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Population-Based Simulated Annealing for Traveling Tournaments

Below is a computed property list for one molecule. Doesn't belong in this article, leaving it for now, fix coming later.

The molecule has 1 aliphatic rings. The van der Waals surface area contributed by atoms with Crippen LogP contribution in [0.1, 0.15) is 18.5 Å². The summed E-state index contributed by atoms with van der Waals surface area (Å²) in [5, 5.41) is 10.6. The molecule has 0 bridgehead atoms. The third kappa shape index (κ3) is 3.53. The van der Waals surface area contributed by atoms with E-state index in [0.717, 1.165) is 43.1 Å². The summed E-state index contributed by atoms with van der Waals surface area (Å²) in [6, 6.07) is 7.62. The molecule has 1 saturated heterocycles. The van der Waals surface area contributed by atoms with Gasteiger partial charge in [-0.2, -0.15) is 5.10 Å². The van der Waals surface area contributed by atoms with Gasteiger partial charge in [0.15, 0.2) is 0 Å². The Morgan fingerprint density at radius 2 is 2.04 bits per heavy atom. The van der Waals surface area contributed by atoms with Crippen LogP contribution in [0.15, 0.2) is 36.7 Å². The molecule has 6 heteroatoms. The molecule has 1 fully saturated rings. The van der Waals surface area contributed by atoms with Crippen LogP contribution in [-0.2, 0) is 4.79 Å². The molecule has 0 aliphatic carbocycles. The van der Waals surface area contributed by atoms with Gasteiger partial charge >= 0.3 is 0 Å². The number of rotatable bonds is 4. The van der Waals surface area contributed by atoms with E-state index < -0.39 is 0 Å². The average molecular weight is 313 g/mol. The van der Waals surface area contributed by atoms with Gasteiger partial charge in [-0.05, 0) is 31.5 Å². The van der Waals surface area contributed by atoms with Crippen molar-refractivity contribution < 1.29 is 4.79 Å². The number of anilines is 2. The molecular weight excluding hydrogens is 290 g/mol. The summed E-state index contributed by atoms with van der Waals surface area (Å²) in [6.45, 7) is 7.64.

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Population-Based Simulated Annealing for Traveling TournamentsPascal Van Hentenryck and Yannis VergadosBrown University, Box 1910, Providence, RI 02912AbstractThis paper reconsiders the travelling tournament prob-lem, a complex sport-scheduling application which hasattracted significant interest recently. It proposes apopulation-based simulated annealing algorithm withboth intensification and diversification. The algorithmis organized as a series of simulated annealin g waves,each wave being followed by a macro-intensification.The diversification is obt ained through the concept ofelite runs that opportunistically survive waves. A par-allel implementation of the algorithm on a cluster ofworkstations exhibits remarkable results. It improvesthe best known solutions on all considered benchmarks,sometimes reduces the optimality gap by almost 50%,and produces novel best solutions on instances that hadbeen stable for several years.IntroductionSport scheduling has become a steady source of chal-lenging applications for combinatorial optimization.These problems typically feature complex combinato-rial structures (e.g., round-robin tournaments with sideconstraints), a s well as objective functions measuringthe overall quality of the schedule (e.g., travel distance).The travelling tourna ment problem (TTP) is an ab-straction of Major League Baseball (MLB) proposedby Eas ton, Nemhauser, and Trick 2001 to stimulate re-search in sport scheduling. The TTP consists of find-ing a double round-robin schedule satisfying constraintson the home/away patterns of the teams and minimiz-ing the total travel distance. The TTP has been tack-led by numerous approaches, including constraint andintege r programming (and their hybridizations) (Eas-ton, Nemhauser, & Trick 2001), Lagrangian relaxation(Benoist, Laburthe, & Rottembourg 2001), and meta-heuristics such as simulated annealing (Anagnostopou-los et al. 2003; 2006 ), tabu search (Di Gas pero &Schaerf 200 6), GRASP (Ribeiro & Urrutia 2007), andhybrid algorithms (Lim, Rodrigues, & Zhang 2006) toname only a few. The best solutions s o far have bee nobtained by meta-heuristics, often using varia tio ns ofthe neighborhood proposed in (Anagnostop oulos et al.Copyrightc 2007, American Association for Artificial In-telligence (www.aaai.org). All rights reserved.2003). This includes new variations of the TTP basedon circular and NFL distances. It is also intere stingto observe that progress seems to have slowed down inrecent years and some of the early instances have notbeen improved for several years.This paper presents a population-based simulated an-nealing algorithm with both intensification and diver-sification components. The core of the algorithm is or-ganized as a series of waves, each wave consisting of acollection of simulated annealing runs. At the end ofeach wave, an intensification takes place: a majority ofthe simulated annealing runs are restarted from the bestfound solution. Diversification is achieved through theconcept of elite runs, a generalization of the concept ofelite solutions. More precisely, at the end of each wave,the simulated annealing runs that produced the k-bestsolutions so far continue their execution opportunisti-cally fr om their current states. This core procedur eis terminated when a number of successive waves failto pr oduce an improvement and is then restarted at alower temperature.This population- based simulated annealing was im-plemented on a cluster of workstations. It producesnew best solutions on all TTP instances considered, in-cluding the la rger MLB instances which had not beenimproved for several years, the circular instances, andthe NFL instances for up to 26 teams. Although sim-ulated annealing is not the most appropriate algorithmfor the c ircular instances, the population-based algo-rithm has improved all b e st solutions for 14 teams ormore on these instances (a nd MLB 12). The improve-ments are often sig nificant, re ducing the optimality gapby almost 40% on many instances. The parallel imple-mentation also obtained these results in relatively shorttimes c ompared to the simulated annealing algorithm in(Van Hentenryck & Vergados 200 6).The broader contributions of the paper aretwofold. First, it demonstrates the potential com-plementarity between the macro-intensification andmacro-diversification typically found in tabu-searchand population-based algorithms and the micro-intensification (temperature decr e ase) and micro-diversification (threshold acceptance of degradingmove) fea tur e d in simulated annealing. Second, the pa-per indica tes the potential benefit of population-basedapproaches for simulated annea ling, contrasting withrecent negative r e sults in (Onba¸so˘glu &¨Ozdamar 2001).The rest o f the paper s tarts by reviewing the TTPand the simulated algorithm TTSA. It then presentsthe populated-based simulated annealing scheme andgives the experimental results on the TTP. The paperconcludes by discussing related work.Problem DescriptionA TTP input consists of n teams (n even) and an n × nsymmetric matrix d, such that dijrepresents the dis-tance between the homes of teams Tiand Tj. A solu-tion is a schedule in which each team plays with eachother twice, once in each team’s home. Such a scheduleis called a double round-robin tournament. It should beclear that a double round-ro bin tournament has 2n − 2rounds. For a given schedule S, the co st of a team asthe total distance that it has to travel s tarting from itshome, playing the scheduled games in S, and returningback home. The cost of a solution is defined as the sumof the cost of every team. The goal is to find a sched-ule with minimal travel distance satisfying the followingtwo constraints:1. Atmost Constraints: No more than three consec-utive home or away games are allowed for any team.2. Norepeat Constraints: A game of Tiat Tj’s homecannot be followed by a g ame of Tjat Ti’s home.As a consequence, a double round-robin schedule is fea-sible if it satisfies the atmost and nore peat constraintsand is infeasible otherwise.The Simulated Annealing AlgorithmThis paper leverages the simulated annealing algorithmTTSA (Anagnostopoulos et al. 2006) which is used asa black-box. It is not necessary to under stand its speci-ficities which are described elsewhere. It suffices to saythat TTSA explores a large neighborhood whose movesswap the complete/partial schedules of two rounds o rtwo teams, or flip the home/away patterns of a game.The